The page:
What an honour, after many years visiting and working in Vietnam, I’ve now been appointed as an international media strategy advisor to the Vietnamese Journalists Association (VJA)
When I visit the country I try to devote one day to working as a volunteer with the VJA’s training arm, the VJTC (Vietnamese Journalists Training Centre). This usually falls on a weekend day off or prior to my evening flight home.
During these sessions I work with a selected group of senior broadcasting and print managers and journalists who are part of the VJTC’s training of trainers (ToT) group.
And they’ve become good friends over the years as we discuss the latest data on changing audience behaviour, new technology, newsroom workflows, and any other developments that have an impact on the Vietnamese media.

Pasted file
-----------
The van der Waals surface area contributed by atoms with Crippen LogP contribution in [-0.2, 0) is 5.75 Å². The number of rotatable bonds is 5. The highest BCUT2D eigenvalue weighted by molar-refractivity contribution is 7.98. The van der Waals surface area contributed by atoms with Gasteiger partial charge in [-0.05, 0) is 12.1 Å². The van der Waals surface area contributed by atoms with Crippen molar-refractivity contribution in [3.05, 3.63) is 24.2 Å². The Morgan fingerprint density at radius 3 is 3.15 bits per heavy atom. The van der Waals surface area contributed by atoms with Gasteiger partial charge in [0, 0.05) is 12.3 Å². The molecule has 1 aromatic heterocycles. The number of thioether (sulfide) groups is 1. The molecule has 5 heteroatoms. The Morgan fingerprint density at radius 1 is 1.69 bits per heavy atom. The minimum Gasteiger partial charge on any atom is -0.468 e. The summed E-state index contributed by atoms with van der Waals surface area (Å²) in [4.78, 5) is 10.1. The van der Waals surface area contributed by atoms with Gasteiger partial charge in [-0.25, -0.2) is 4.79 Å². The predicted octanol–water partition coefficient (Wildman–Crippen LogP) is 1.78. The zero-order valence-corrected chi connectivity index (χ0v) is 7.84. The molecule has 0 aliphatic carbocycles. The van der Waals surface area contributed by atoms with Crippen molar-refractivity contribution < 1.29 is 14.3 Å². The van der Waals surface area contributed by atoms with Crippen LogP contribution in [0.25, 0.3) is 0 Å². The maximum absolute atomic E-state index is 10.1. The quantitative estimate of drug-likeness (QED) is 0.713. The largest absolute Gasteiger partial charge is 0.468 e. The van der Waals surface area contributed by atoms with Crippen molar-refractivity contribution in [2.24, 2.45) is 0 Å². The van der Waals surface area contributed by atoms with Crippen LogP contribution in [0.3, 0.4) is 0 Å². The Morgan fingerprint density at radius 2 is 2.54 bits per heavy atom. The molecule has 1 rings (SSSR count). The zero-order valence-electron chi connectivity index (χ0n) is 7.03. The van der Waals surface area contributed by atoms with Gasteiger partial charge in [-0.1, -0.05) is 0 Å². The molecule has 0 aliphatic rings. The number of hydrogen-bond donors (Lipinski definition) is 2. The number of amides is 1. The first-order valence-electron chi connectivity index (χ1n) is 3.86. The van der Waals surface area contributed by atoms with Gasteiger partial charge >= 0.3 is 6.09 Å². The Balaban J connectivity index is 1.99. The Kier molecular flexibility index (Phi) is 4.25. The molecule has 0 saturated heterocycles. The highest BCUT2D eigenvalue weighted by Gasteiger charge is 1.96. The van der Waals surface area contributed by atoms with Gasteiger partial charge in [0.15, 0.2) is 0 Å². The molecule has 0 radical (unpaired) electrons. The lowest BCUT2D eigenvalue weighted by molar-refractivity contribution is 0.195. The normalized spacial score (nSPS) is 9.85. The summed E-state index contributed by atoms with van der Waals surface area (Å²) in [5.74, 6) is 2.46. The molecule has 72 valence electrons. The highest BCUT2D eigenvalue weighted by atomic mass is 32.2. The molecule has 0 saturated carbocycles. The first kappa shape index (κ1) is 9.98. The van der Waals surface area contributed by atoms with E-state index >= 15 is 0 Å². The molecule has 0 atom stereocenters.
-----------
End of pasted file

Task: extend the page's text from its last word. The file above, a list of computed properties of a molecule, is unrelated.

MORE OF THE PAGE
On my recent visit to Vietnam, which took the whole of April, I managed to fit in two day-long sessions for the VJTC, one in Ha Noi and the other in Ho Chi Minh City.
What always impresses me was how keen the Vietnamese are to develop financially independent media organisations. They are receptive to new ideas and fast to adapt and change.
Over the last six months I’ve written 40 training modules for them which have been translated into Vietnamese and uploaded to the VJTC website so that the ToT team can use the material in their own training. And I’ve left them with 20 slide presentations to use in the courses they run.
All the material is released under Creative Commons BY-NC-SA 4.0 so they are free to do with it what they want. This is all part of capacity building and skills transfer; there is no point restricting the use of tools and ideas by slapping copyright notices all over them.
So now the relationship has been put on an official footing and my appointment certificate is hanging pride of place on my study wall back in England.